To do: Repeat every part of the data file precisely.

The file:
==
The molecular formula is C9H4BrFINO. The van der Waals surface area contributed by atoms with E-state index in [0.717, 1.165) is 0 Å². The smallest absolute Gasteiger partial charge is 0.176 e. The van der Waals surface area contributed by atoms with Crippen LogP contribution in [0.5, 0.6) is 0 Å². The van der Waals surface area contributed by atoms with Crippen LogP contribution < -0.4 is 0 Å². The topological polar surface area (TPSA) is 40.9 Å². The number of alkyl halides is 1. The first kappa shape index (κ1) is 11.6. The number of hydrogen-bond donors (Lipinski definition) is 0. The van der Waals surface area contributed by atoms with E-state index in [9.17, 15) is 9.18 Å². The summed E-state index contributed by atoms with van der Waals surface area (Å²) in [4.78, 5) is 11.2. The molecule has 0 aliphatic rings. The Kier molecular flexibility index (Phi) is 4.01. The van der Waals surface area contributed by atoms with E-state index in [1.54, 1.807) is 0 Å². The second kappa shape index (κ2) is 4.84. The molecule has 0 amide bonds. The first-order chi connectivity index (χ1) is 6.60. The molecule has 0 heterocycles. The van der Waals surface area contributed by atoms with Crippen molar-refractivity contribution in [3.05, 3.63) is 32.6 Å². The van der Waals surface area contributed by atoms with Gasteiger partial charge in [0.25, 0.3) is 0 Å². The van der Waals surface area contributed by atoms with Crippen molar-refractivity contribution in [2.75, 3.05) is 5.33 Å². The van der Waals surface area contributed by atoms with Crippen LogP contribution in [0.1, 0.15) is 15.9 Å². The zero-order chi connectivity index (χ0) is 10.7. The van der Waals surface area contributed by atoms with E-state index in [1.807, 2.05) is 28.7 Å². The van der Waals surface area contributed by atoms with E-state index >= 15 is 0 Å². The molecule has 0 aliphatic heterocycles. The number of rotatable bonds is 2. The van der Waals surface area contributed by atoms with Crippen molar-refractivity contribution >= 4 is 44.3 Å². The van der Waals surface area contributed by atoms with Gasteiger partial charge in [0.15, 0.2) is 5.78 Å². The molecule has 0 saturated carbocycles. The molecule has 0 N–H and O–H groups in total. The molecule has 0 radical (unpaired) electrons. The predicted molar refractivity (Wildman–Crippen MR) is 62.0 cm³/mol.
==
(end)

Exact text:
The molecular formula is C9H4BrFINO. The van der Waals surface area contributed by atoms with E-state index in [0.717, 1.165) is 0 Å². The smallest absolute Gasteiger partial charge is 0.176 e. The van der Waals surface area contributed by atoms with Crippen LogP contribution in [0.5, 0.6) is 0 Å². The van der Waals surface area contributed by atoms with Crippen LogP contribution < -0.4 is 0 Å². The topological polar surface area (TPSA) is 40.9 Å². The number of alkyl halides is 1. The first kappa shape index (κ1) is 11.6. The number of hydrogen-bond donors (Lipinski definition) is 0. The van der Waals surface area contributed by atoms with E-state index in [9.17, 15) is 9.18 Å². The summed E-state index contributed by atoms with van der Waals surface area (Å²) in [4.78, 5) is 11.2. The molecule has 0 aliphatic rings. The Kier molecular flexibility index (Phi) is 4.01. The van der Waals surface area contributed by atoms with E-state index in [1.54, 1.807) is 0 Å². The second kappa shape index (κ2) is 4.84. The molecule has 0 amide bonds. The first-order chi connectivity index (χ1) is 6.60. The molecule has 0 heterocycles. The van der Waals surface area contributed by atoms with Crippen molar-refractivity contribution in [3.05, 3.63) is 32.6 Å². The van der Waals surface area contributed by atoms with Gasteiger partial charge in [0.25, 0.3) is 0 Å². The van der Waals surface area contributed by atoms with Crippen molar-refractivity contribution in [2.75, 3.05) is 5.33 Å². The van der Waals surface area contributed by atoms with Crippen LogP contribution in [0.1, 0.15) is 15.9 Å². The zero-order chi connectivity index (χ0) is 10.7. The van der Waals surface area contributed by atoms with E-state index in [1.807, 2.05) is 28.7 Å². The van der Waals surface area contributed by atoms with E-state index >= 15 is 0 Å². The molecule has 0 aliphatic heterocycles. The number of rotatable bonds is 2. The van der Waals surface area contributed by atoms with Crippen molar-refractivity contribution >= 4 is 44.3 Å². The van der Waals surface area contributed by atoms with Gasteiger partial charge in [0.15, 0.2) is 5.78 Å². The molecule has 0 saturated carbocycles. The molecule has 0 N–H and O–H groups in total. The molecule has 0 radical (unpaired) electrons. The predicted molar refractivity (Wildman–Crippen MR) is 62.0 cm³/mol.